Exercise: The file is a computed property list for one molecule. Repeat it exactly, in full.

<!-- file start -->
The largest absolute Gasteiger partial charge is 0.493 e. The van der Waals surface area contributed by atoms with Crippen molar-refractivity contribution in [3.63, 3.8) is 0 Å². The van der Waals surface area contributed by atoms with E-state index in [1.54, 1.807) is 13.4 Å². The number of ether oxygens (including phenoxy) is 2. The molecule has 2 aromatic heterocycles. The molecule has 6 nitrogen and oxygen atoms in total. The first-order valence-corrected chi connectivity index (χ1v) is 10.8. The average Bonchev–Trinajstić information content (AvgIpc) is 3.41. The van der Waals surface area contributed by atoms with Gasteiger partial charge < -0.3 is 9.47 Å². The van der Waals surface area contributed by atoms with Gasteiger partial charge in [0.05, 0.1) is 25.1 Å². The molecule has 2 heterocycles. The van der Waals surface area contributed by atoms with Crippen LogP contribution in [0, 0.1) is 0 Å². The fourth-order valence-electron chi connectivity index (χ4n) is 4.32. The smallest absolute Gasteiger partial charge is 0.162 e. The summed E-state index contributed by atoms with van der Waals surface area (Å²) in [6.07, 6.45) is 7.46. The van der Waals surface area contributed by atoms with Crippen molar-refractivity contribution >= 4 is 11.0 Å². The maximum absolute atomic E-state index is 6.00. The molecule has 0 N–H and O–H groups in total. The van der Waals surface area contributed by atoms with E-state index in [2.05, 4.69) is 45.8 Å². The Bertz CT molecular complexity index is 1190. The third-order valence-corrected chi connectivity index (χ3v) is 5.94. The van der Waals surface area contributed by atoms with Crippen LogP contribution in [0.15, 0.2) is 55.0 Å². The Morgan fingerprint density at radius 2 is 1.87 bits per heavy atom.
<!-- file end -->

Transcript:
The largest absolute Gasteiger partial charge is 0.493 e. The van der Waals surface area contributed by atoms with Crippen molar-refractivity contribution in [3.63, 3.8) is 0 Å². The van der Waals surface area contributed by atoms with E-state index in [1.54, 1.807) is 13.4 Å². The number of ether oxygens (including phenoxy) is 2. The molecule has 2 aromatic heterocycles. The molecule has 6 nitrogen and oxygen atoms in total. The first-order valence-corrected chi connectivity index (χ1v) is 10.8. The average Bonchev–Trinajstić information content (AvgIpc) is 3.41. The van der Waals surface area contributed by atoms with Gasteiger partial charge < -0.3 is 9.47 Å². The van der Waals surface area contributed by atoms with Gasteiger partial charge in [0.05, 0.1) is 25.1 Å². The molecule has 2 heterocycles. The van der Waals surface area contributed by atoms with Crippen LogP contribution in [0, 0.1) is 0 Å². The fourth-order valence-electron chi connectivity index (χ4n) is 4.32. The smallest absolute Gasteiger partial charge is 0.162 e. The summed E-state index contributed by atoms with van der Waals surface area (Å²) in [6.07, 6.45) is 7.46. The van der Waals surface area contributed by atoms with Crippen molar-refractivity contribution >= 4 is 11.0 Å². The maximum absolute atomic E-state index is 6.00. The molecule has 0 N–H and O–H groups in total. The van der Waals surface area contributed by atoms with E-state index in [2.05, 4.69) is 45.8 Å². The Bertz CT molecular complexity index is 1190. The third-order valence-corrected chi connectivity index (χ3v) is 5.94. The van der Waals surface area contributed by atoms with Crippen LogP contribution in [0.15, 0.2) is 55.0 Å². The Morgan fingerprint density at radius 2 is 1.87 bits per heavy atom.